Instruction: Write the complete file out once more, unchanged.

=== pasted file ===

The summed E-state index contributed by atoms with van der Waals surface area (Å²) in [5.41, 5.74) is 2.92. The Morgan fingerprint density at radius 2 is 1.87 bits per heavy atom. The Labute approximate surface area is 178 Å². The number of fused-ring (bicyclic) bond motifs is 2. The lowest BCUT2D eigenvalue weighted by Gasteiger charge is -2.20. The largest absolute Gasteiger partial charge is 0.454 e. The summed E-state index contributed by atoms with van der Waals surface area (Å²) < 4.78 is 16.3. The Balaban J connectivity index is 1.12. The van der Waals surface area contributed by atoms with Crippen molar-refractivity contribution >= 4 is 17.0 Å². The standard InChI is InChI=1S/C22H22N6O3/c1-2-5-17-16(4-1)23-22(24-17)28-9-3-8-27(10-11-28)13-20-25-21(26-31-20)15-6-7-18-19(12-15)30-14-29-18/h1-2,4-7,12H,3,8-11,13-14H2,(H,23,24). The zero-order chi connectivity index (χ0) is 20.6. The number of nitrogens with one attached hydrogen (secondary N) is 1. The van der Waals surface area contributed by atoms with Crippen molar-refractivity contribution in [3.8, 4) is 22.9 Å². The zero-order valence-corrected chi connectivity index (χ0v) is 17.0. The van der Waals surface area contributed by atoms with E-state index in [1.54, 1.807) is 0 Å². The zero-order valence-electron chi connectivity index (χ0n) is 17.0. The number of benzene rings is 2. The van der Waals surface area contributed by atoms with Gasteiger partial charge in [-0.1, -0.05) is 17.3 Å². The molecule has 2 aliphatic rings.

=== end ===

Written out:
The summed E-state index contributed by atoms with van der Waals surface area (Å²) in [5.41, 5.74) is 2.92. The Morgan fingerprint density at radius 2 is 1.87 bits per heavy atom. The Labute approximate surface area is 178 Å². The number of fused-ring (bicyclic) bond motifs is 2. The lowest BCUT2D eigenvalue weighted by Gasteiger charge is -2.20. The largest absolute Gasteiger partial charge is 0.454 e. The summed E-state index contributed by atoms with van der Waals surface area (Å²) < 4.78 is 16.3. The Balaban J connectivity index is 1.12. The van der Waals surface area contributed by atoms with Crippen molar-refractivity contribution >= 4 is 17.0 Å². The standard InChI is InChI=1S/C22H22N6O3/c1-2-5-17-16(4-1)23-22(24-17)28-9-3-8-27(10-11-28)13-20-25-21(26-31-20)15-6-7-18-19(12-15)30-14-29-18/h1-2,4-7,12H,3,8-11,13-14H2,(H,23,24). The zero-order chi connectivity index (χ0) is 20.6. The number of nitrogens with one attached hydrogen (secondary N) is 1. The van der Waals surface area contributed by atoms with Crippen molar-refractivity contribution in [3.8, 4) is 22.9 Å². The zero-order valence-corrected chi connectivity index (χ0v) is 17.0. The van der Waals surface area contributed by atoms with E-state index in [1.54, 1.807) is 0 Å². The zero-order valence-electron chi connectivity index (χ0n) is 17.0. The number of benzene rings is 2. The van der Waals surface area contributed by atoms with Gasteiger partial charge in [-0.1, -0.05) is 17.3 Å². The molecule has 2 aliphatic rings.